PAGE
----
The awareness of this problem, a sense of something severely wrong, is the kind of thing driving too many Americans to support someone like President Donald Trump. The populist outrage is real, if misdirected in a way that will make everything worse. Authoritarian nationalism promoted through xenophobic scapegoating, chest-pounding, and war-mongering is not going to save our boys. Yet one can feel that so many people in power are itching for mass violence to enforce social order again and that means enforcing nostalgic notions of ultra-masculinity. Nurturing children, all children, and ensuring public health and the public good for all… well, that is less exciting than lamenting the decline of Western civilization or whatever. It’s not about gender wars, about boys and men losing their position in society or it shouldn’t be about that. We need to find ways to help children where they are at, to create equality of opportunities not only in theory but in reality. We are a society out of balance with gender being one expression among many others.

Improving the lives of girls should be a priority, as is true for other historically disadvantaged demographics and populations. But it is severely problematic if improvement in one area of society seems to be coming at the cost at worsening conditions elsewhere, such as for boys. Even if that isn’t exactly true, in that one can’t be directly or fully blamed for the other, we shouldn’t be so naive as not to realize that is how it will get portrayed. We can’t afford to dismiss the real harm and suffering caused to part of the population, especially at a time when the entire society is under stress. Identity politics turned into dysfunctional demographic tribalism can’t lead to a happy result. This situation isn’t feminism in a fight against the men’s rights movement. These boys have sisters, mothers, and aunts. And these boys will grow up to be husbands and fathers. We don’t live in demographic abstractions for we are part of personal relationships that connect us. Our problems are shared, as is the good we seek.

Masculinity & Presidency, Sexism & Politics

Katz: Sure. Well, the first thing I think that I look at in my work, and I think it’s really fundamental and basic, is that there is a persistent gender gap in voting patterns in the United States. And among white men in particular, white men have been voting radically disproportionately for the Republican nominee for president for the last 40 years. And working class white men, and there’s different ways of defining working class, but with a high school education, men with a high school education, voted in 2000 for George Bush by something like 27 points over Al Gore, and Kerry, about 25% voted for Bush over Kerry in 2004. Barack Obama cut into that pretty significantly in 2008, although he still lost the white men’s vote.

David: That’s right.

Katz: But he lost it by like about 16 percentage points, so he made some significant inroads into the white men’s vote. But if you look at white male voting patterns, the only way a Democrat can win at the national level, in the presidency, is if they win so… such a dramatic percentage of the women’s vote that it offsets their deficit among the white male vote.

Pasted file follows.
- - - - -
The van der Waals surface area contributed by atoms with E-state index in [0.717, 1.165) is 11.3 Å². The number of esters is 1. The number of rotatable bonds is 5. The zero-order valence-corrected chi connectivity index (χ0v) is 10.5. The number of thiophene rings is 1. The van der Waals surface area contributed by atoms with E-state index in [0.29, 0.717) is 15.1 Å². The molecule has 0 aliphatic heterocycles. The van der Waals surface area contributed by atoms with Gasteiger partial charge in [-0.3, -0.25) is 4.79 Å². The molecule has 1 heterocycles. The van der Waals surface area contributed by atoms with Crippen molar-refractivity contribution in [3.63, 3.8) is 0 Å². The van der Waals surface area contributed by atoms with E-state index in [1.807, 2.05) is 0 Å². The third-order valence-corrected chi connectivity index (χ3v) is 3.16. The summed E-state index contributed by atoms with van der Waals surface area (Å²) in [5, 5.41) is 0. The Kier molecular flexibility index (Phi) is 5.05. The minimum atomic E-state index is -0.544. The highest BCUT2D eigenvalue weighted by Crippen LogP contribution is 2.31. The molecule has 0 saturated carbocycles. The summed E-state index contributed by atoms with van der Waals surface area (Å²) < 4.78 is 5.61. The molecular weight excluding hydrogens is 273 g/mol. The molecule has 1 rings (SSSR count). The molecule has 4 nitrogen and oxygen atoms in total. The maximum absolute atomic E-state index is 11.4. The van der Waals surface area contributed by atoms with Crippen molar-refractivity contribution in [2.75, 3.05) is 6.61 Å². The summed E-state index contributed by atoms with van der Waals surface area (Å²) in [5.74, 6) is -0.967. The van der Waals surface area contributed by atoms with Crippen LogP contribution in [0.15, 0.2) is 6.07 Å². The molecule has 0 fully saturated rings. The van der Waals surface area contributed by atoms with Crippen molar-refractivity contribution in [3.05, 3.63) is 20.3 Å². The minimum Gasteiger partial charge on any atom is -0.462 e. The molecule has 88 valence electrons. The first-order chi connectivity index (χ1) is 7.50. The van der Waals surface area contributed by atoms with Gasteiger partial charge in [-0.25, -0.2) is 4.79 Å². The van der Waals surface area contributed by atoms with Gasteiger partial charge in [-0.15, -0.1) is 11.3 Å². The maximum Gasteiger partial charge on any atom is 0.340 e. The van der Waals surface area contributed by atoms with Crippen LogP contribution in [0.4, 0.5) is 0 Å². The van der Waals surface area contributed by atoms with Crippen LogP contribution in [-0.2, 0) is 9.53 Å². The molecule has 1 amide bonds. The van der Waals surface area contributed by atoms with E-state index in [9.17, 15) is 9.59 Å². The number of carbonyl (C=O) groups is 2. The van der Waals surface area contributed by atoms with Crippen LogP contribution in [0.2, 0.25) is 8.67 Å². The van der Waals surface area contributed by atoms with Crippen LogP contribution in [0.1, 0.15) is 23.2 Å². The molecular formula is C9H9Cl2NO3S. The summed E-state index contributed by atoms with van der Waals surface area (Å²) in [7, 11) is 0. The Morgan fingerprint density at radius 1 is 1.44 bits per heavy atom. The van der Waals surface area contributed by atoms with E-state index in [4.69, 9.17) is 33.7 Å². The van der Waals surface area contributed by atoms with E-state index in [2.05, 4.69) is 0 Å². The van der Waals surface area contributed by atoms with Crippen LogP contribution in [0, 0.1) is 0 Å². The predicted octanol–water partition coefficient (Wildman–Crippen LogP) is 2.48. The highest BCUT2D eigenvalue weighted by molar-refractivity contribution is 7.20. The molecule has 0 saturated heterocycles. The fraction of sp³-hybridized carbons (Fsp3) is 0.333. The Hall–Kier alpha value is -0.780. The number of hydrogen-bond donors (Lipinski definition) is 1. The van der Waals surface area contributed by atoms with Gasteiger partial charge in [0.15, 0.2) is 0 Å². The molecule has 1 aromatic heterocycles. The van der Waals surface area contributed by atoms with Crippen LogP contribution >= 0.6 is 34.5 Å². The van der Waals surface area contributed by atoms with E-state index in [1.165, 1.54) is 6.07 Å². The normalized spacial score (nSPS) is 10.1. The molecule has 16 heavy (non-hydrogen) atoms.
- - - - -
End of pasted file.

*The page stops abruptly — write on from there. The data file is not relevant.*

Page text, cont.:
David: That’s right.

Katz: And so how can we not talk about gender? Why are white men so dramatically voting for the Republican candidate for president? Now, some people, of course, for the last… since the Civil Rights Act have been talking about race as one of the central forces subtextually at work in presidential politics.

David: And it’s being talked about looking forward also because of the increasing Hispanic population and how that will play a factor.

Katz: That’s right. And of course, Obama being an African American, that brought to the surface a lot of discussions about race and politics and such that had always been there, but they were talked about even more explicitly, would white people vote for an African American for president, etc.

My thinking is that it’s not just that white men are voting as a racialized block for the Republican candidate, although that’s a big part of it, they’re also voting in a gender sense as men because since, especially since the late 60s and early 70s, and then increasingly after the 1980 election of Ronald Reagan, the way that the two-party system has been sort of shaken out, if you will, in the gender binary is the Republican Party is the party of real men…

David: Right.

Katz: And the Democratic Party is the party of women and feminized men, and that has heterosexist implications as well.

David: Sure.

Katz: Because the party is seen as, the Democratic Party is seen as the party of gay rights, if you will, in addition to the men in the Democratic Party feminized in the national discourse. And I think this is a cultural/political analysis, right? I think that this is an incredibly important reason why lots of white men, including working and middle-class white men, vote against their economic interests, at least as some of us understand those economic interests.

David: No question about it.

Katz: Right. So this complicates the analysis of, say, Thomas Frank and others who have been trying to figure out why so many Americans, especially white Americans, have voted against their economic interests for the past generation.

David: You mentioned the issue of gay rights, and we saw that really incredibly directly and just at the forefront in the discussion of Don’t Ask, Don’t Tell. I mean, I interviewed people who said the reason we shouldn’t have homosexuals serving openly in the military is because the American military is manly. And implicit in that, even though it’s not discussed, is that there’s something bad about, you know, femininity and women in the military. And when I challenged some of those people directly, it was made very clear that that is involved in that subtext, just barely underneath the surface. But other than that particular issue, what else is it that has driven this white male voting block towards the Republican candidate?

Katz: Well, in my book that I’m working on and just about to complete, I look at three issues. There’s so many issues, and so you have to really narrow it. But…

David: Yeah. Well, the major ones maybe are…

Katz: Yes. Yeah, sure. I looked at three issues that all involve violence, and they all involve important political issues over the past 40, 50 years. The first one is the cold war, the second one is the rise of street crime as a domestic political issue in the United States in the 1960s and 1970s, and the discussion about, you know, violent crime, street crime, has a definitely racialized undertone to it, and then the rise of terrorism as a political issue in the late 20th century and into the 21st century.

All three of those issues, cold war, domestic crime, and terrorism, have to do with violence, and the president is a stand-in, in a certain sense, the symbolic leader of the country. He embodies, if you will, the national masculinity in a very important sense. People talk about the commander-in-chief of the armed forces, the mourner-in-chief when national tragedy happens, the first family, the… I mean, he’s the one who everybody salutes to and everybody stands when he enters the room. He really does, in a certain sense, represent the country.

http://www.huffingtonpost.com/jackson-katz/teachable-moment-in-tucso_b_809963.html

http://www.huffingtonpost.com/jackson-katz/rush-limbaugh-and-the-mob_b_279696.html

http://www.huffingtonpost.com/jackson-katz/white-men-and-the-gop-mas_b_124136.html

http://www.huffingtonpost.com/jackson-katz/the-hidden-race-and-gende_b_88580.html